The history of Jaffelin is inseparable from that of the Collégiale Notre Dame de Beaune (the Notre Dame collegiate church in Beaune). Over the centuries, our cellars have housed the wines of the Collégiale and the Cardinals. The Chapitre’s cellars changed ownership in 1816, the year in which the Jaffelin brothers founded their négociant (wine trading) business. Today our wines rest in the monastic tranquility of the Chapitre’s cellars, as they did eight centuries ago. Jaffelin, the smallest of the great Burgundy négociants, as it likes to describe itself, entered a new chapter in its history in 2004 when it completely renovated its vat room and fitted it out with high-precision equipment. Marinette Garnier, our oenologist-winemaker, crafts ‘hand-made’ wines in this magical location in the historical centre of Beaune. Jaffelin continues to present the very best of the finest Burgundy terroirs with a comprehensive collection of fine wines, which are recognised in prestigious wine competitions and appreciated by wine connoisseurs around the world.
We strive to bring out the Burgundy terroirs, cru by cru, cuvée by cuvée, at every stage of the winemaking process.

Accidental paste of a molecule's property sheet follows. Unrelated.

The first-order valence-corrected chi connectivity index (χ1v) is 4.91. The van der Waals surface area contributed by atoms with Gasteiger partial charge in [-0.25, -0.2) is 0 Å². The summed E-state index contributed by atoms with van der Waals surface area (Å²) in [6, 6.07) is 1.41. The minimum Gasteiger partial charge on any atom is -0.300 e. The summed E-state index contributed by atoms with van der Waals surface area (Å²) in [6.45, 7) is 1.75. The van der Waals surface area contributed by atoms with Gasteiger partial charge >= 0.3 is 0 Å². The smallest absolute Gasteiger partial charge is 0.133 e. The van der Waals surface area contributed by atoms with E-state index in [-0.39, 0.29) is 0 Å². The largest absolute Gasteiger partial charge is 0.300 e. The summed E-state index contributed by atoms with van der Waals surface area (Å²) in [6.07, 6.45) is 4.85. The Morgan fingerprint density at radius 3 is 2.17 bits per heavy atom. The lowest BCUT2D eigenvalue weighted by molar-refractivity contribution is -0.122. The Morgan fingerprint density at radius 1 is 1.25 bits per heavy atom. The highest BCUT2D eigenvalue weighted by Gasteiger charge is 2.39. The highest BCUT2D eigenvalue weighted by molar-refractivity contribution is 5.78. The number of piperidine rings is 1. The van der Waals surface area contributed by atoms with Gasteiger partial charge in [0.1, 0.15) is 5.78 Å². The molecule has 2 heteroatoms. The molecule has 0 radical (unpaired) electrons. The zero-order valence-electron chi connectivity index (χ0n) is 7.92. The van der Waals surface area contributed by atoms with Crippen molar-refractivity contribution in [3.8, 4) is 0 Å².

Harvesting: The grapes arrive at the winery in small crates. They are very carefully sorted on two successive sorting tables, then partially or fully destemmed and transferred into wooden vats by gravity in order to preserve the quality of the grapes.
Vinification: The vat room contains oval–shaped wooden vats, ideal for the red wines, as these provide good thermal inertia for alcoholic fermentation. Stainless-steel tanks are preferred for the white wines.
Pressing: At Jaffelin, we use a vertical press with a capacity of 5 hl, perfect for our small cuvées. The advantages of this equipment, a successor to the wooden presses of yesteryear, are extraordinary. The juice is filtered from the pomace made up of pips, skins and bits of stalk. This pressing method gives us a clear juice with no bitterness. The pressing is slow and carried out only once, with no final pressing.
Ageing: The wines are transferred by gravity into barrels lying in the Chapitre de Notre Dame cellars beneath the vat room. They are then aged for 10 to 18 months in French oak barrels to allow the wines to develop all their aromas and flavours in the cellars where the temperature and humidity are regulated naturally